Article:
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Drewry says that the oscillation in freight prices is not worrisome.
Carriers’ lack of success implementing spot market freight rate increases in September is less worrying than it appears. The underlying trend shows that lines have tamed some of the volatility.
Drewry’s World Container Index, a composite of weekly container freight rates on eight major routes to and from the US, Europe and Asia has decreased in each of the past six weeks. Over that period the index has shed around $190, just over the sum it had previously added in a single week at the start of August.
On the surface the characteristics of this year’s spot market are no different to previous years. Weekly price cuts are common; the WCI has fallen in 29 of 37 weeks this year, which is a comparable ratio to those seen in other years in our series. Just as in the past, the tendency has been that the weekly erosion is punctuated by the life-giving properties of a General Rate Increase (GRI) at the start of a given month.
The difference this year is that the GRI inflation has been lower, averaging $120/40ft versus $160/40ft in 2016, but the weekly decreases have been much shallower. In 2016 the WCI fell in 31 of 52 weeks at an average of $82/40ft; so far in 2017 the average weekly slide has been $43/40ft.
In essence, carriers have experienced fewer highs but less alarming lows this year. The end result of this greater calm is that freight rates along some of the main East-West headhaul trades are up by as much as 50% year-to-date.
While carriers have become accustomed to weekly decreases they have always needed the monthly GRIs to give life to sagging rates and prevent a prolonged tailspin. Missing out in September is obviously not what they wanted, especially after having also failed to get any traction in June, but it is important to add some context before we rush to pronounce the market’s collapse. It is not uncommon for GRIs to come and go without success, only for the pattern to re-establish itself very quickly. For example, lines succeeded with most GRIs in 2016, including September, but then missed out in October before striking it rich once again in November.
In any case, the importance of GRIs and their successful adoption is over-stated. In reality GRIs have always been a rather crude device to raise rates (usually only temporarily) without much basis in real supply-demand economics. Their size and success rate has in the past more often depended on how well carriers pleaded poverty when rates sunk to non-compensatory levels.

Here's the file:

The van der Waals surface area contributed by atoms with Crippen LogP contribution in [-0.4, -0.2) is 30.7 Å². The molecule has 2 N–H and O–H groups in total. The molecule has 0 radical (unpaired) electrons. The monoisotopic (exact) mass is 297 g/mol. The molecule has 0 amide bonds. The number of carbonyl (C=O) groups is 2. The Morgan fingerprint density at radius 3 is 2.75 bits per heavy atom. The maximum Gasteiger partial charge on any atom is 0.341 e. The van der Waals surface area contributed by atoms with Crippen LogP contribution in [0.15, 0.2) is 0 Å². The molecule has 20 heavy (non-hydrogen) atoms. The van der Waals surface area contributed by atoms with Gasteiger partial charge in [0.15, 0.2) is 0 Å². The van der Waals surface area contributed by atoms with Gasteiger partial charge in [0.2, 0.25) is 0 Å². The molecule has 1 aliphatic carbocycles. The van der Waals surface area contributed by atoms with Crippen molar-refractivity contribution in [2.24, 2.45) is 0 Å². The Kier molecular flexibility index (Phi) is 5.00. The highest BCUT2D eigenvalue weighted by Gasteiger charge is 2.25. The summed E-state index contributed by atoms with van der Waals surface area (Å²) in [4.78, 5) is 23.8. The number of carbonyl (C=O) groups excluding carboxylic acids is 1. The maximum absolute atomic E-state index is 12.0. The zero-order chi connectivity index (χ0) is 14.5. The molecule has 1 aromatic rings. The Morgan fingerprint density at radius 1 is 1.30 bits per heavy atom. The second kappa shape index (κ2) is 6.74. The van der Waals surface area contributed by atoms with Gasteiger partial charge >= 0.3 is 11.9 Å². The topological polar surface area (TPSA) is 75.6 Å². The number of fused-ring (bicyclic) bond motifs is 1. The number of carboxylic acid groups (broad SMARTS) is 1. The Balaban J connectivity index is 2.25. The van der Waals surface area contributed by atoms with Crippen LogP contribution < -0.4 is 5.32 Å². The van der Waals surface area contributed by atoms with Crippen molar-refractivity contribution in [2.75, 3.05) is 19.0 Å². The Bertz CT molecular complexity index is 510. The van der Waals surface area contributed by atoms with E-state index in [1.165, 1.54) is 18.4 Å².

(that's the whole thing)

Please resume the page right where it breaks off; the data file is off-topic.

As such, in a more profitable and stable environment it won’t be a disaster for carriers if the traditional pattern does not reassert itself and future GRIs have limited (or even no) success, simply because there will be less need for them. In this scenario, it will be more rewarding to measure how long rates have been profitable than whether or not an individual GRI has been successful or not.
Using this criteria a measure of industry health, carriers are undeniably winning right now. Freight rates have been profitable for most of the year and are significantly higher on average than last year, supported by solid supply and demand dynamics. Moreover, the some of the extreme volatility that has blighted the industry in the past has been tamed.
After five years of wild swings in pricing, the Asia to North Europe trade has been a relative ocean of calm thus far in 2017 with the standard deviation in weekly rates more than halving. The WCI sub-index for Shanghai to Rotterdam shows that 2017 year-to-date rates are up by 51% on average over the same period last year; staying within a profitable and much narrower spread of $1,500/40ft to $2,200/40ft. Removing some of the unpredictability in rates is welcome news for carriers and shippers alike.
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